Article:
CATV

The abbreviation CATV is often used for cable television. It originally stood for Community Access Television or Community Antenna Television. CATV origins date back to 1924 when some cable broadcasting was done using cable in European cities. In 1948, community antennas were built where over-the-air signal reception was limited. The community antenna received the over-the-air signal and then transmitted it to many households by use of cables. Today, CATV offers analog and digital channels (including high definition). Receiving digital channels typically requires a cable box for conversion.

CATV (originally "Community Antenna Television," now often "Community Access Television") is more commonly known as "cable TV." In addition to bringing television programs to those millions of people throughout the world who are connected to a community antenna, cable TV is an increasingly popular way to interact with the World Wide Web and other new forms of multimedia information and entertainment services.
CATV Delivering
Cable Television is a system of delivering television programming to paying subscribers via radio frequency (RF) signals transmitted through coaxial cables, or in more recent systems, light pulses through fiber-optic cables. This contrasts with broadcast television, in which the television signal is transmitted over the air by radio waves and received by a television antenna attached to the television. FM radio programming, high-speed Internet, telephone services, and similar non-television services may also be provided through these cables. Analog television was standard in the 20th century, but since the 2000s, cable systems have been upgraded to digital cable operation.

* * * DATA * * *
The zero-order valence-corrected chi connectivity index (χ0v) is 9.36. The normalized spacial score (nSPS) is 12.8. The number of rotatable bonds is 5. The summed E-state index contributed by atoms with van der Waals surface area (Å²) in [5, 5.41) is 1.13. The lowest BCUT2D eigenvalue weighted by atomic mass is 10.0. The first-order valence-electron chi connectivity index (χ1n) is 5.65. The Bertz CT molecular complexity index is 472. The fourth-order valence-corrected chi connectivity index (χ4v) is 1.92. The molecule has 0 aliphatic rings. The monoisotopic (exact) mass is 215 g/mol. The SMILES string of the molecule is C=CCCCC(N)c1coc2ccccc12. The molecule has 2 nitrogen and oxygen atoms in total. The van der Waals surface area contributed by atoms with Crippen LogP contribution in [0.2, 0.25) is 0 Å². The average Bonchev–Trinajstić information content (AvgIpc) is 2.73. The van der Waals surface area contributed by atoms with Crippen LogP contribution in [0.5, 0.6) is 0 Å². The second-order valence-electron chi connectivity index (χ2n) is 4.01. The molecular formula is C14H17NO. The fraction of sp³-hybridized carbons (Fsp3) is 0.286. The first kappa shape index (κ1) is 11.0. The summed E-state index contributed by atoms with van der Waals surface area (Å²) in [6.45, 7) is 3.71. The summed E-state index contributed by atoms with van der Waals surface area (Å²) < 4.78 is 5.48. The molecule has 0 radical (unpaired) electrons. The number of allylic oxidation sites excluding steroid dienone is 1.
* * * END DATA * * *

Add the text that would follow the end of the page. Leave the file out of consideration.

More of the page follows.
CATV Connectors
To hook up a television to cable service, a coaxial cable must be plugged into the TV. The same type of cable is used to connect a cable modem to cable service. These cables use a standard "F" style connector often called a CATV connector, although these are same connectors that were commonly used with analog TV setups over the past few decades before cable TV existed.
Cable Network
A "Cable Channel" (sometimes known as a "Cable Network") is a television network available via cable television. When available through satellite television, including direct broadcast satellite providers such as DirecTV, Dish Network and BSkyB, as well as via IPTV providers such as Verizon FIOS and AT&T U-verse is referred to as a "satellite channel". Alternative terms include "non-broadcast channel" or "programming service", the latter being mainly used in legal contexts. Examples of cable/satellite channels/cable networks available in many countries are MTV, HBO, Eurosport, E!, Cartoon Network and CNN International.
CATV Infrastructure

Cable providers either operate directly or lease network capacity to support their customers. CATV traffic typically runs over fiber optic cables on the provider's end and over coaxial cables on the customer's end.

The same cabling infrastructure that supports cable TV also supports cable Internet. Many Internet service providers (ISPs) offer their customers cable Internet service together with television over the same CATV lines.
CATV Glossary Term
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